Towards the end of April, we went to Guadalajara, Mexico for the wedding of one of my closest high school friends.
I was really excited to go to Guadalajara because it is one of the places I've been wanting to visit for a while, and I love Mexico in general. Jalisco, the state in which Guadalajara is located, is the birthplace of mariachi music. It is also where Tequila comes from. More on that later.
On Thursday, we arrived and got settled at our hotel, the Hyatt Andares. It was a beautiful, modern hotel located in an upscale shopping district.
Once we got settled and changed, we headed to Tlaquepaque, a small town on the outskirts of the city that is filled with historic and colorful architecture, and known for its beautiful artisan pottery. Our first stop was lunch at El Patio, a lovely restaurant with - you guessed it - a nice patio. We enjoyed refreshing cocktails and large entrees, while being serenaded by an all-female mariachi band. It was literally perfect. After El Patio, we wandered around Tlaquepaque, and visited lots of little shops while taking multiple breaks for additional cocktails because it was so darn hot outside - I think it was in the mid 90's. We stayed there until maybe 8 or 9 o'clock, and then decided to head back to the hotel - an hour's ride.
That evening, we had a late light dinner at a restaurant near our hotel. I don't remember the name, but it was one of the few restaurants that served Mexican food in the area. I had ceviche and Marquette had tacos. Both were delicious! And more cocktails of course.
On Friday, we woke up bright and early to head to Tequila. That's right, Tequila is a place. And in that place, Tequila is made. The tour was arranged by the bride and groom and there were a ton of us - maybe 4 or 5 buses full of excited attendees. We visited the Jose Cuervo fields where the agave is grown, and were shown how the jimadores cut the agave plants to prepare them for distillation. We then visited the Jose Cuervo distillery, where we learned a ton about tequila, tasted a lot of Jose Cuervo, and then finished it off with an amazing Mexican buffet. That evening, the bride and groom hosted a welcome party at a restaurant near the hotel, and then we enjoyed post-welcome party drinks at the hotel. Way too much tequila.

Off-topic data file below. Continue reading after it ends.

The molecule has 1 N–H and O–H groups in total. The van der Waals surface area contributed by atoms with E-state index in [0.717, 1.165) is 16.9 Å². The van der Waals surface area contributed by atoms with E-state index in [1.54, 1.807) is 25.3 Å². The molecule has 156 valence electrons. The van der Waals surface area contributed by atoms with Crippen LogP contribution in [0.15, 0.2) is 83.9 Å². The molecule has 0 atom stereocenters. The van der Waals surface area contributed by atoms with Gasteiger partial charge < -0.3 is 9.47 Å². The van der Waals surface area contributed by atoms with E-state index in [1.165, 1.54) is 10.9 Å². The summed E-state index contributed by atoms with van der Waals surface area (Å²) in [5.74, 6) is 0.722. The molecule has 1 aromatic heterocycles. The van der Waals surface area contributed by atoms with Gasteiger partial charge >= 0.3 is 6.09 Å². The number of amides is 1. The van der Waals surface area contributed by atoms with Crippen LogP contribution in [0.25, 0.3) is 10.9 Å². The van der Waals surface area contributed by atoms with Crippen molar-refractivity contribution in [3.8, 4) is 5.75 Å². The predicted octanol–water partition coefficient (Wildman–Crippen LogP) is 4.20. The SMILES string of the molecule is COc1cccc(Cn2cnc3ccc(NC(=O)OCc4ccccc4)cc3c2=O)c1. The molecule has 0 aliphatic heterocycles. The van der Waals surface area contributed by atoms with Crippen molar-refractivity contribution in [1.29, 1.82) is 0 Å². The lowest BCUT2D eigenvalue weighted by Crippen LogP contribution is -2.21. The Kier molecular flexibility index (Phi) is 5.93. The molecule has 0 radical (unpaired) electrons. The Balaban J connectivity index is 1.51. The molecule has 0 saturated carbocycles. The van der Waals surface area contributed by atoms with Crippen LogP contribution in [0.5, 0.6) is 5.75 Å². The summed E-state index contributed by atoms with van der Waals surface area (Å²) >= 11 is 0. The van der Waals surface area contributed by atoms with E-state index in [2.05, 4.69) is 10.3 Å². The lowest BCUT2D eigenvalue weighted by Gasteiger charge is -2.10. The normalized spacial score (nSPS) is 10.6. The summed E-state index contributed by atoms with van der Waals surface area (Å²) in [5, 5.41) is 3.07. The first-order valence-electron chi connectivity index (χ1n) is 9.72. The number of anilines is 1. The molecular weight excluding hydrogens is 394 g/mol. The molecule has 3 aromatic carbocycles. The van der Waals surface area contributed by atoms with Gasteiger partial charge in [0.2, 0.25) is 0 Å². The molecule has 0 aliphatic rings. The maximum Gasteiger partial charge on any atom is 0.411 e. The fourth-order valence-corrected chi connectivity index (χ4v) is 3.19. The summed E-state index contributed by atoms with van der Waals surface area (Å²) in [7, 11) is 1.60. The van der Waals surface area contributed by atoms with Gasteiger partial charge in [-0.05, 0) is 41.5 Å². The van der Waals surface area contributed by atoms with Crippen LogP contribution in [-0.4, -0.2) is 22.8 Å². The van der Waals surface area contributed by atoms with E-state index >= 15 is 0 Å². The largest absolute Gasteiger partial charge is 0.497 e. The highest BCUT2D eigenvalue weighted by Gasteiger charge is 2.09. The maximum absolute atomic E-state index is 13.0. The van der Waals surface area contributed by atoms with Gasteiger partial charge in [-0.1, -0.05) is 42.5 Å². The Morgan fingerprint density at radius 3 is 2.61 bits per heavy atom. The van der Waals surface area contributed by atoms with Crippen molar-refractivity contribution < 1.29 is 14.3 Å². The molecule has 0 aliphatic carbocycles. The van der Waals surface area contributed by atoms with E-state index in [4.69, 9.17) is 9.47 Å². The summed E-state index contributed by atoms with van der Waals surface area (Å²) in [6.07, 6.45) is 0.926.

The wedding was held on Saturday. It was held at a beautifully historic hacienda outside of Guadalajara that reminded me of our wedding venue in Puerto Rico. Traditional Mexican elements were peppered throughout the event, including an amazing mariachi band, traditional Mexican cowboys, and a parade around the estate with large puppets of a bride and groom.
We had an amazing time. Like always, I came with a long list of things for us to do that we did not get through. I will say that if you travel to Guadalajara, be prepared for the traffic, which was much worse than we anticipated. We spent a lot of time in Uber (which is recommended over taxis). I thoroughly enjoyed Guadalajara - much less touristy than any of the other parts of Mexico we visited - and would love to go back. I could even see us owning a vacation home there one day, as the real estate is much more affordable than other more touristy parts of Mexico. If you are looking for an authentic, tequila-filled Mexican experience, look no further than Guadalajara.
Hasta la próxima!